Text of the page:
Is Your Cargo Flightworthy?
Contributed Article By Cory Levin, a seasoned logistics professional
Air cargo is a popular freight shipping method because, as everyone knows, it has a shorter transit time than what is often the only alternative – ocean cargo.
But before you make the booking, there’s a lot more to consider, including how to protect the shipment, and whether the shipment is even permissible cargo.
Is Your Product Airworthy?
The International Air Transport Association (IATA) has developed regulations on what hazardous materials may not be shipped via air. The decision is based on whether it presents a safety risk to the aircraft or the personnel on board.
Their manual includes a long list of restricted materials, which, essentially, can be broken into nine broad categories—explosives, gases, flammable liquids, flammable solids, oxidizing substances, toxic substances, radioactive materials, corrosives, and miscellaneous items – which includes dry ice, lithium-ion batteries, and first aid kits.
Some items are in otherwise restricted categories, but the regulations single them as not being restricted. These include prescriptions, medical devices, cosmetics or food without FDA-approved labels, lighters, lottery tickets, human remains, and unidentifiable materials.
Some items aren’t listed but are nevertheless restricted because one of their components is a restricted item. These include surf waxing kits and self-inflating life vests.
Dangerous goods are further categorized from a scale of E0 to E5, and items in each category can only be shipped in certain amounts. In category E0, it is prohibited to ship in any quantity. A category E5 can be shipped in quantities up to 300 grams or 300 milliliters.
Some items deemed non-hazardous by IATA may still be refused carriage by individual freight carriers. This often applies, for instance, to live animal shipments, and with fine arts, antiques, and jewelry.
To prevent the risk of confiscation by customs authorities, you should also check the rules and regulations for the incoming country.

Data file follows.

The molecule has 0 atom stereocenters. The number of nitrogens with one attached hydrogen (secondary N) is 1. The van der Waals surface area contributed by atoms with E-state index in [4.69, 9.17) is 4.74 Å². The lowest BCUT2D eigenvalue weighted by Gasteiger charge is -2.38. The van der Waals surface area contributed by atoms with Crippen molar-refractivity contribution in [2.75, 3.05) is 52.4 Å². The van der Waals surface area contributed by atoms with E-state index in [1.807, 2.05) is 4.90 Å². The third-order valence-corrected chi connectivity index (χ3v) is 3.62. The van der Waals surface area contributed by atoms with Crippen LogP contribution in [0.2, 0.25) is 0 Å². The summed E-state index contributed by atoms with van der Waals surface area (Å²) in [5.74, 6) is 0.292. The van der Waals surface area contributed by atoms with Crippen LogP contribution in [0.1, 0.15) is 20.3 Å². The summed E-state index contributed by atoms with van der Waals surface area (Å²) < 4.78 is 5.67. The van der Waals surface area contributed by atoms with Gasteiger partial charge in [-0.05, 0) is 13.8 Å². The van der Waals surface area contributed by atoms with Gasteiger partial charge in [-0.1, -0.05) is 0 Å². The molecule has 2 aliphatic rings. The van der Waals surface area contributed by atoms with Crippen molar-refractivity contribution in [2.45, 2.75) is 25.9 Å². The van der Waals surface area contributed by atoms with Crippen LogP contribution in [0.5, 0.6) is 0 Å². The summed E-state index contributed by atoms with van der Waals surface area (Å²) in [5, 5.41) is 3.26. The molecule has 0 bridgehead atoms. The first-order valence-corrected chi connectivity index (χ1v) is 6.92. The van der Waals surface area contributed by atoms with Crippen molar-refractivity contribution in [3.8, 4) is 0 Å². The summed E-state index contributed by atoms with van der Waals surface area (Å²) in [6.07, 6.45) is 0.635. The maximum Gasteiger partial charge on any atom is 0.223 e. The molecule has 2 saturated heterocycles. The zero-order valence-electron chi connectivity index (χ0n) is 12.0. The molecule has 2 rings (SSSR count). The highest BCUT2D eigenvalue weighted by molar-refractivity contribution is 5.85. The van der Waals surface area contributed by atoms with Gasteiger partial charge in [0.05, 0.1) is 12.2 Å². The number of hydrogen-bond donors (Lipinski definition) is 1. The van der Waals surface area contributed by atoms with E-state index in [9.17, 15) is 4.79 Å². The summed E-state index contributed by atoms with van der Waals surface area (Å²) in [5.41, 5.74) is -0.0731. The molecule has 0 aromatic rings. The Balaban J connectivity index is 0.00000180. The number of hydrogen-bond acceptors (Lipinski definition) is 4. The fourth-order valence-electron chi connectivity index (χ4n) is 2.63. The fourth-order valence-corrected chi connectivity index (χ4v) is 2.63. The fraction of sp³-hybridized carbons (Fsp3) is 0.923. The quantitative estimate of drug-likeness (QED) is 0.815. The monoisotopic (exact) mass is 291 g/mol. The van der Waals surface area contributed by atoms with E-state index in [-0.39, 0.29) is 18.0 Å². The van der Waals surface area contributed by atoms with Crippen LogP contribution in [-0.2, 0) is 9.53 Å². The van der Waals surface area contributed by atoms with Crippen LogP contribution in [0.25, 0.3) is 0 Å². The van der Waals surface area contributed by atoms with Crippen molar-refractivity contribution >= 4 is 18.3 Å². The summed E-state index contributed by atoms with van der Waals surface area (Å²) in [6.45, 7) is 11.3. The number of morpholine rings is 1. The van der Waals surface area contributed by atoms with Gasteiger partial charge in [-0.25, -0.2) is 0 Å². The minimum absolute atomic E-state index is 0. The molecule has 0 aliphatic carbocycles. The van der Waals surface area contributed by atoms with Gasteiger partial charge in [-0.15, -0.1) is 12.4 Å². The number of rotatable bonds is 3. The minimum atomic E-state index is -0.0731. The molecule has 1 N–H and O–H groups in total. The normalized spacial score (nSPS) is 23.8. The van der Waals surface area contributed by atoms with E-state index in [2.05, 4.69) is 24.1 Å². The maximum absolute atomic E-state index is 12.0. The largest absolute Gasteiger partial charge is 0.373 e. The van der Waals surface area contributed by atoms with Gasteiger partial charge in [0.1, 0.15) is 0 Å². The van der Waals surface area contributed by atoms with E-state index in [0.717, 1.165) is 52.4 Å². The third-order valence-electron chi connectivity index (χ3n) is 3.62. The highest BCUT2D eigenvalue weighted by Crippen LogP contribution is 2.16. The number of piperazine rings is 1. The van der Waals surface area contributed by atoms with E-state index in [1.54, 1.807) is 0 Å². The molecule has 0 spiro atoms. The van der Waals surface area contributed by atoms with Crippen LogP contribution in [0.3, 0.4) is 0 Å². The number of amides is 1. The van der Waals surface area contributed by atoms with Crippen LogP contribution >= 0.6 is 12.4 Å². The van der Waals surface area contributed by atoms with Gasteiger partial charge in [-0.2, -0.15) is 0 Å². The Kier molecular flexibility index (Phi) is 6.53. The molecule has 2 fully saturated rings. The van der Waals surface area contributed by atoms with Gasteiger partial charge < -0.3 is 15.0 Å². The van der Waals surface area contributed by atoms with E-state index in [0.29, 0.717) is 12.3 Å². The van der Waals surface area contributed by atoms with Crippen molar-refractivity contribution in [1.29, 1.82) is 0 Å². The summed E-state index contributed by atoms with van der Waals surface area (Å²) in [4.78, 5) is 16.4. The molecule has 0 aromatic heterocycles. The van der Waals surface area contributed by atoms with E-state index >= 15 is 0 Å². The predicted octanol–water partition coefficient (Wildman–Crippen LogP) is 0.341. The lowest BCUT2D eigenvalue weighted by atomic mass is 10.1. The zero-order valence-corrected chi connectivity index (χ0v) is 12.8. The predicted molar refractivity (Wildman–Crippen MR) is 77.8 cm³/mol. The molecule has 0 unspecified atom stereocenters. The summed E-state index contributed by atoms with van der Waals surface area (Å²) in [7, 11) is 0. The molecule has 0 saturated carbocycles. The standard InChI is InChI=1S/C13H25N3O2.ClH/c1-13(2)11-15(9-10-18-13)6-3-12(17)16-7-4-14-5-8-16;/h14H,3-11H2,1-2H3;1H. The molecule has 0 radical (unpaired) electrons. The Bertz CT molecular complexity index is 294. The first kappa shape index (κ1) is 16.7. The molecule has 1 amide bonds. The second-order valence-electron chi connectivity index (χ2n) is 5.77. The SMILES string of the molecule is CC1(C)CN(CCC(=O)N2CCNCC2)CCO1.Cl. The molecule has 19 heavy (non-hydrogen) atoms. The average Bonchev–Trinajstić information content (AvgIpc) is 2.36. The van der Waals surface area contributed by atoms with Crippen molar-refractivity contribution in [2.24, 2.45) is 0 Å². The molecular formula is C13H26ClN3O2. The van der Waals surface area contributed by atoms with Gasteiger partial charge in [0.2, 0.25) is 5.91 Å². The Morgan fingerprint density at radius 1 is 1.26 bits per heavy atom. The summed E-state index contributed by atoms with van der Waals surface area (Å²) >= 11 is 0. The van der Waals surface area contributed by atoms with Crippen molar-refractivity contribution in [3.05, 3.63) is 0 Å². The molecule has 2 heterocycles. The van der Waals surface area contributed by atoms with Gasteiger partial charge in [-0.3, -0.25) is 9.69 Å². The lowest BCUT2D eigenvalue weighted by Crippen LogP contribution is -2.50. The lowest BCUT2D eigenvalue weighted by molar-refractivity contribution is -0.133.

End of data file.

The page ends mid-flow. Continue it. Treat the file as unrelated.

Is Your Packing Airworthy?
Cargo packing is very different from packing for a vacation. You need to pack to protect against the following:
- Punctures or abrasions,
- Productive damage (compressive forces from shipment stacking, or vibration during transit),
- Rough shipment handling (many shipments actually get dropped).
Due to these risks, packed items with care so that all shocks are easily absorbed. There’s several types of packing materials to choose from:
- The most common shipping container is the gaylord box, aka cardboard box. These boxes are weakest at their edges and loose strength when exposed to humidity, so they should only be used once.
- Wooden crates are also popular shipping methods, sturdier, but more expensive than their cardboard counterpart. If done properly, wooden crates are perfect for rough air cargo. Look for crates with interlocking corners – this reinforces the crate at what is traditionally the weakest point. However, don’t put fasteners into the end grain because it will probably destroy it and possibly also it’s contents. Instead, place diagonal braces on each side for strengthening.
- Shipping pallets made of wood or plastic are also good shipping options. Carrier and freight forwarders often prefer pallets because the movers can simply load the crate and go without having to come into direct contact with the package. The pallet must be large enough to accommodate the shipment without any of the shipment hanging over the edge of the pallet. The shipper should be aware of the pallet’s capacity and keep within it.
And there are some scenarios when extra care needs to be taken with packing. Make allowance for shipments that are oddly shaped, extremely fragile, heat or cold-sensitive, likely to damage other items in the shipment, or other shipments if it breaks or leaks. In these instances, make sure each item is carefully protected and strategically placed within the pallet.
By Air, Sea, Or Source Locally?
Unfortunately, shipping cargo is not as simple as mailing a letter, and there are a lot of considerations to take into account before deciding to go by air rather than sea, or even sourcing locally.
Ocean freight has much longer transit times than air freight, so rule it out for urgent orders. Rule it out, too, if the estimated delivery date by sea falls before your deadline, if there is a lot riding on that deadline – for instance, a new business deal or a seasonal product. That’s because ocean shipments are much more subject to delays like bad weather and port congestion than with air shipments.
If the transit time is not a major factor, gain, ocean freight would be the best option simply because air freight is much more expensive.
You are wasting money on air freight if the landed cost (sell price plus freight) is higher than the buy price at destination or the expected sell price.
When choosing a forwarder or carrier, consider services as well as price. Is tracking available? Is it real-time? Do you require door-to-door pickup and delivery? Do they provide an overnight service?
Customs is also a consideration if shipping internationally. How much duty will the shipment incur? How likely is it to be held up by customs investigation?
Often the first and only thing shippers take into account when considering air cargo, is that it’s quicker, but more expensive, than ocean freight. But you need to take several other factors into consideration, not the least being whether the packing is airworthy and the shipment is flightworthy.